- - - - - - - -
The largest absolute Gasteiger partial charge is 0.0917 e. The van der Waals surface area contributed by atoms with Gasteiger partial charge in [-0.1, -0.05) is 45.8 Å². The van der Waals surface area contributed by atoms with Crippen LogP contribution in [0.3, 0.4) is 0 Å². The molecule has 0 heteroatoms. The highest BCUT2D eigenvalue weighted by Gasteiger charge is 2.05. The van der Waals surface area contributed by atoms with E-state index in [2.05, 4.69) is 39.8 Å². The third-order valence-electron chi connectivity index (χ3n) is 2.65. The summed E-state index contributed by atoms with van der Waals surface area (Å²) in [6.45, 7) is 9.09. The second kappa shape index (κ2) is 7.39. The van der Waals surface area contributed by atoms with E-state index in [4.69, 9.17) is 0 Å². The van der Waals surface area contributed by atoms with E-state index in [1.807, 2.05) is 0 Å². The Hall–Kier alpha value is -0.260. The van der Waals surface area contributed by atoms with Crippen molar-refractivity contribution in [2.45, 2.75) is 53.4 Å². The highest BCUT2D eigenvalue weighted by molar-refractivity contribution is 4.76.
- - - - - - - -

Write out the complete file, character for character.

The largest absolute Gasteiger partial charge is 0.0917 e. The van der Waals surface area contributed by atoms with Gasteiger partial charge in [-0.1, -0.05) is 45.8 Å². The van der Waals surface area contributed by atoms with Crippen LogP contribution in [0.3, 0.4) is 0 Å². The molecule has 0 heteroatoms. The highest BCUT2D eigenvalue weighted by Gasteiger charge is 2.05. The van der Waals surface area contributed by atoms with E-state index in [2.05, 4.69) is 39.8 Å². The third-order valence-electron chi connectivity index (χ3n) is 2.65. The summed E-state index contributed by atoms with van der Waals surface area (Å²) in [6.45, 7) is 9.09. The second kappa shape index (κ2) is 7.39. The van der Waals surface area contributed by atoms with E-state index in [4.69, 9.17) is 0 Å². The van der Waals surface area contributed by atoms with E-state index in [1.807, 2.05) is 0 Å². The Hall–Kier alpha value is -0.260. The van der Waals surface area contributed by atoms with Crippen molar-refractivity contribution in [2.45, 2.75) is 53.4 Å². The highest BCUT2D eigenvalue weighted by molar-refractivity contribution is 4.76.